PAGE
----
When they had come near Jerusalem and had reached Bethphage, at the Mount of Olives, Jesus sent two disciples, saying to them, “Go into the village ahead of you, and immediately you will find a donkey tied, and a colt with her; untie them and bring them to me. If anyone says anything to you, just say this, ‘The Lord needs them.’ And he will send them immediately.” This took place to fulfill what had been spoken through the prophet, saying, “Tell the daughter of Zion, Look, your king is coming to you, humble, and mounted on a donkey, and on a colt, the foal of a donkey.” The disciples went and did as Jesus had directed them; they brought the donkey and the colt, and put their cloaks on them, and he sat on them. A very large crowd spread their cloaks on the road, and others cut branches from the trees and spread them on the road. The crowds that went ahead of him and that followed were shouting, “Hosanna to the Son of David! Blessed is the one who comes in the name of the Lord! Hosanna in the highest heaven!” When he entered Jerusalem, the whole city was in turmoil, asking, “Who is this?” The crowds were saying, “This is the prophet Jesus from Nazareth in Galilee.”
Nancy and I haven't been here quite a year but one of the things that has surprised me is that Indy doesn't seem to be a city of parades.
Maybe it is just because we moved from the Chicago Metropolitan area and there it seems like every weekend during the spring a summer there is a parade. Every ethnic group holds at least one parade a year --- and many hold multiple parades.
St Patrick's day
4th of July
and every other day in between seems to be a parade day.
Here, there just don't seem to be many
Can you imagine what it must have been like to have been in Chicago on November 4th last year when the city celebrated the World Series winning team the Cubs?
Some say it was the largest gathering of humanity in the world . . .
I love parades --- don't you?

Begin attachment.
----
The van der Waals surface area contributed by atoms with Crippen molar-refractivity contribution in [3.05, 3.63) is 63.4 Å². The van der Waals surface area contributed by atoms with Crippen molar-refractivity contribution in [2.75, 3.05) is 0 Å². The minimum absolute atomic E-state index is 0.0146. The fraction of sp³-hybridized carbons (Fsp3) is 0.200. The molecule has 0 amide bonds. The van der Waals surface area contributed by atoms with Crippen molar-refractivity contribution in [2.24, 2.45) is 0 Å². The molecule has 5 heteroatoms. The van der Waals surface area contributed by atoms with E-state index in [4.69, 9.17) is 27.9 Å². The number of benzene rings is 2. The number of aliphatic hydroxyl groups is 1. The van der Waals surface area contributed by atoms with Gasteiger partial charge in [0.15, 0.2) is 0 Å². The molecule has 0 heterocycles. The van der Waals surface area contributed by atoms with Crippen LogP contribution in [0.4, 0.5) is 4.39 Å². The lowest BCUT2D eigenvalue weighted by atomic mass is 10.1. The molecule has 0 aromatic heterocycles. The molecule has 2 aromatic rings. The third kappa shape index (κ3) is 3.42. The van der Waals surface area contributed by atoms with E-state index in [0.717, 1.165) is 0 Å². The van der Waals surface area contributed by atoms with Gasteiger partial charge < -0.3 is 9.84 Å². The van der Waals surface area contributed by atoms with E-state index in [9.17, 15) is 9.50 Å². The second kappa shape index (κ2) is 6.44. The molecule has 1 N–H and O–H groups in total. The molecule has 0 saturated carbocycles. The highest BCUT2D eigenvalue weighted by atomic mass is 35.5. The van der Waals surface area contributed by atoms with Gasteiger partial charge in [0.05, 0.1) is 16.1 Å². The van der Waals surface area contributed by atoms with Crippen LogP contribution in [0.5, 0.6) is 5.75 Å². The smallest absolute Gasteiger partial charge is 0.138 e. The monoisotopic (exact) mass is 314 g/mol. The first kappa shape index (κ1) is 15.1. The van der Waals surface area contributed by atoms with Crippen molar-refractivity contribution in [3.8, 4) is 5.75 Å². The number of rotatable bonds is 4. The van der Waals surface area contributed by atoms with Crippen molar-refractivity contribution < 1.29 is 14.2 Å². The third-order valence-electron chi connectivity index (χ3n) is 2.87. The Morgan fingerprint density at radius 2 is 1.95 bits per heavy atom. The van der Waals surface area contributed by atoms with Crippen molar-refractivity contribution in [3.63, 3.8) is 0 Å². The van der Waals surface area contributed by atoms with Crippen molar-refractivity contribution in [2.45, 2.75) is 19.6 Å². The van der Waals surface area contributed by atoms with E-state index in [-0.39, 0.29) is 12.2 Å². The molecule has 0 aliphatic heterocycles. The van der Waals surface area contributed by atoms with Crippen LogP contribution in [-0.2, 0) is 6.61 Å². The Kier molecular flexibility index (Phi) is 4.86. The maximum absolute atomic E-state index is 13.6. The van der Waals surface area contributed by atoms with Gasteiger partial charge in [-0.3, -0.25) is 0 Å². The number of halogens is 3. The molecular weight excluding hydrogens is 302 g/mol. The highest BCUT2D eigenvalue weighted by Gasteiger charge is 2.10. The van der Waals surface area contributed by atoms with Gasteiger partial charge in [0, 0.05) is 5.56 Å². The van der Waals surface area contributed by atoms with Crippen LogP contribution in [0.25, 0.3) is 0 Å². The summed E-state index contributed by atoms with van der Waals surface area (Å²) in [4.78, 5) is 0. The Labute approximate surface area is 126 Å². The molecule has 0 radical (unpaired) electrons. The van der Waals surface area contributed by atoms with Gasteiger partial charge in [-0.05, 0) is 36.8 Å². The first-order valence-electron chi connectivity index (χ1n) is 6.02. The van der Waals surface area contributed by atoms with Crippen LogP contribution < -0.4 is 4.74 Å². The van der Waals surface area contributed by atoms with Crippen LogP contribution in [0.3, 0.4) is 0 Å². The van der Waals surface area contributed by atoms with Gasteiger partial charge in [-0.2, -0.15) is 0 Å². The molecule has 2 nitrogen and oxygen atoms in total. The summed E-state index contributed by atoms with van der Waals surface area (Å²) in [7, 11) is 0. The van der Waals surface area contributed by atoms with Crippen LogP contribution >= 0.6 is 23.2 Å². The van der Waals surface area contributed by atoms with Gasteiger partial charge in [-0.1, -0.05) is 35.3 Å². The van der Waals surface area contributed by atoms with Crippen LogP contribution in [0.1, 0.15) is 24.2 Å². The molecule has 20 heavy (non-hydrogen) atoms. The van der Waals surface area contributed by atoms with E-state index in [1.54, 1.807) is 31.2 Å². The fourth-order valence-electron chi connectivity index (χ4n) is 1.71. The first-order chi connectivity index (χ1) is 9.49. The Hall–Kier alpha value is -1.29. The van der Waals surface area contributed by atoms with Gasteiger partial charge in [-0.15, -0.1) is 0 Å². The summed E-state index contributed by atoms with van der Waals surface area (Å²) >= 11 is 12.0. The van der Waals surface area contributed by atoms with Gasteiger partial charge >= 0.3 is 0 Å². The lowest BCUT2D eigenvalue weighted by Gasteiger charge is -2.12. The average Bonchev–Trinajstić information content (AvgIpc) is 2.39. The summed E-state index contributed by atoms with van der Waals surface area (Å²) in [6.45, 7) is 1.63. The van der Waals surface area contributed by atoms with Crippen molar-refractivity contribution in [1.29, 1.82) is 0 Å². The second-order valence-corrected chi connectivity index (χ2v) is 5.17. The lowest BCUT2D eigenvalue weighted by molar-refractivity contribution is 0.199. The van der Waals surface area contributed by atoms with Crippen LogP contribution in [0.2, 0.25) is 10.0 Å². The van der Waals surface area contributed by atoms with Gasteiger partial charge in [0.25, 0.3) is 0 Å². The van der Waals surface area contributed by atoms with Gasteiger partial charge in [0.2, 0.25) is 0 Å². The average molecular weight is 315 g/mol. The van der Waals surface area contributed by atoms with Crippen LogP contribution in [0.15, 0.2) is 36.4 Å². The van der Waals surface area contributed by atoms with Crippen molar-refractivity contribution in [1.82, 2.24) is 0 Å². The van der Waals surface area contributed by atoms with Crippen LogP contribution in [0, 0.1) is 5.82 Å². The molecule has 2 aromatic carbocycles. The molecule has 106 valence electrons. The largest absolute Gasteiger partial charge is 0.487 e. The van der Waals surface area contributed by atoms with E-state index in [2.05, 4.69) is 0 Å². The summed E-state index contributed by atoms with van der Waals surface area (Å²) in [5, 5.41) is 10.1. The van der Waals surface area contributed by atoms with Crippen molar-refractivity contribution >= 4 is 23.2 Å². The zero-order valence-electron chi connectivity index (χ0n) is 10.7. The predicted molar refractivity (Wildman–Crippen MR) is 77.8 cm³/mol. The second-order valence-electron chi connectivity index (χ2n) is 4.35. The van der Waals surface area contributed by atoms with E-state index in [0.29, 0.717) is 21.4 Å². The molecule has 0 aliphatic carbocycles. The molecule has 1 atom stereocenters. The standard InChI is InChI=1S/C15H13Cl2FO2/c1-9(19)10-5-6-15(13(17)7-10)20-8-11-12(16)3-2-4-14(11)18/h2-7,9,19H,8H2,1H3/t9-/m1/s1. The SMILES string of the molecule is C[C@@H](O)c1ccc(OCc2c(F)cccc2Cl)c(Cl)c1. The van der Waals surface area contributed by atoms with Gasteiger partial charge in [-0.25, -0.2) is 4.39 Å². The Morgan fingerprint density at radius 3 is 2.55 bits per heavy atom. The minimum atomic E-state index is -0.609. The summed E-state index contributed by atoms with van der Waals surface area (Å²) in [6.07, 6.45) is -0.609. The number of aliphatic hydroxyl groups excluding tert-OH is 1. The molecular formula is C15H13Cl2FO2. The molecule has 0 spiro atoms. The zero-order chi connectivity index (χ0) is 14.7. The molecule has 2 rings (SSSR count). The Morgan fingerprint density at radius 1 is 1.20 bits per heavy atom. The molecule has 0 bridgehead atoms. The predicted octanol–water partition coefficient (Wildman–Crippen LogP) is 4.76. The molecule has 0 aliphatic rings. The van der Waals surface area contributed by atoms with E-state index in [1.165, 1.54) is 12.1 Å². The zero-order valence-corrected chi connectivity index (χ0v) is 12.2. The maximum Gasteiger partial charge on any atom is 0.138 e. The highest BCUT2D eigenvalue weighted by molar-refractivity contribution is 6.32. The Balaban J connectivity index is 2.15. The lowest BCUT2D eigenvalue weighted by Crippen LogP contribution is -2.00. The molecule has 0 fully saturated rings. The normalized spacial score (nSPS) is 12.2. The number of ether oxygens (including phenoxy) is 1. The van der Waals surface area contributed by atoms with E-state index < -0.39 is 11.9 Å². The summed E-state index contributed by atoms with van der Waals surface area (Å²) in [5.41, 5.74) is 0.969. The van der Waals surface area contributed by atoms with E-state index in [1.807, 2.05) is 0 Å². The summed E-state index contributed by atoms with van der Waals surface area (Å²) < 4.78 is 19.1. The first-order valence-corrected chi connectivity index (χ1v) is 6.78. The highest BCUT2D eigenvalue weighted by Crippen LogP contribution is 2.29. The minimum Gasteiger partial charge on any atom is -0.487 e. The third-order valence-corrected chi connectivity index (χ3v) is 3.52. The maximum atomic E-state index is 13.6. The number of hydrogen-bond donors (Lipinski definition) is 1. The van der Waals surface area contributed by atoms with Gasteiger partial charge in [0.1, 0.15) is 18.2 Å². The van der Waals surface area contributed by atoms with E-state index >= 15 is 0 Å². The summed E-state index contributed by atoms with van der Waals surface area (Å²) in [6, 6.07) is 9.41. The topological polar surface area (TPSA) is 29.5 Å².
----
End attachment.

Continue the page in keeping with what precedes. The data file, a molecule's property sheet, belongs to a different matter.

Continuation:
And why do we love parades so much?
What is it about every parade that attracts us so?
We love parades because we love celebrating with WINNERS!
Whether it is our favorite sports team, or our country --- we love parades because that means you are a winner!
Do you think that there was a parade in Cleveland on November 4th?
Or did the Bulldogs have a parade last month after losing to the Tarheels?
You would think that there should have been.
But there wasn’t one
Just like there wasn't a parade for Duke, or South Carolina or Gonzaga.
Parades are for winners
Parades are for champions
And that is why most of us love parades!
For years my parents wintered in a small town in Mexico.
Every year, on Palm Sunday evening they hold this huge parade
A religious parade
a parade celebrating Jesus triumphant entry into Jerusalem.
2000 years ago, Jesus and his rag tag followers crossed over at Bethany and started the decent into the Kidron valley and up the hill on the other side into Jerusalem.
It was a parade, a huge celebration for the winner Jesus who was coming into town and would kick out those evil horrible Romans, and the Jews who were in cahoots with them.
The way Matthew tells the story, the whole town came out to greet Jesus and his followers.
They were so excited at the prospect of his getting rid of the Romans that they were busy waving Palm Branches.
And we say "gee that is nice that they were waving palm branches."
But that was a really dangerous and subversive thing to do.
That was kind of like me wearing my Duke shirt when attended a game at Mackey arena, watching my Blue Devils beat up on Purdue.
I got lots of dirty looks and was seen as the enemy by many of the Boiler faithful.
The Palm Branch was a nationalistic symbol for the Jews, so to pull it out and wave it at a parade was making a very clear statement to the Roman authorities.
They believed that Jesus was the ONE
The one who was going to overthrow Rome and establish a Jewish nation once again.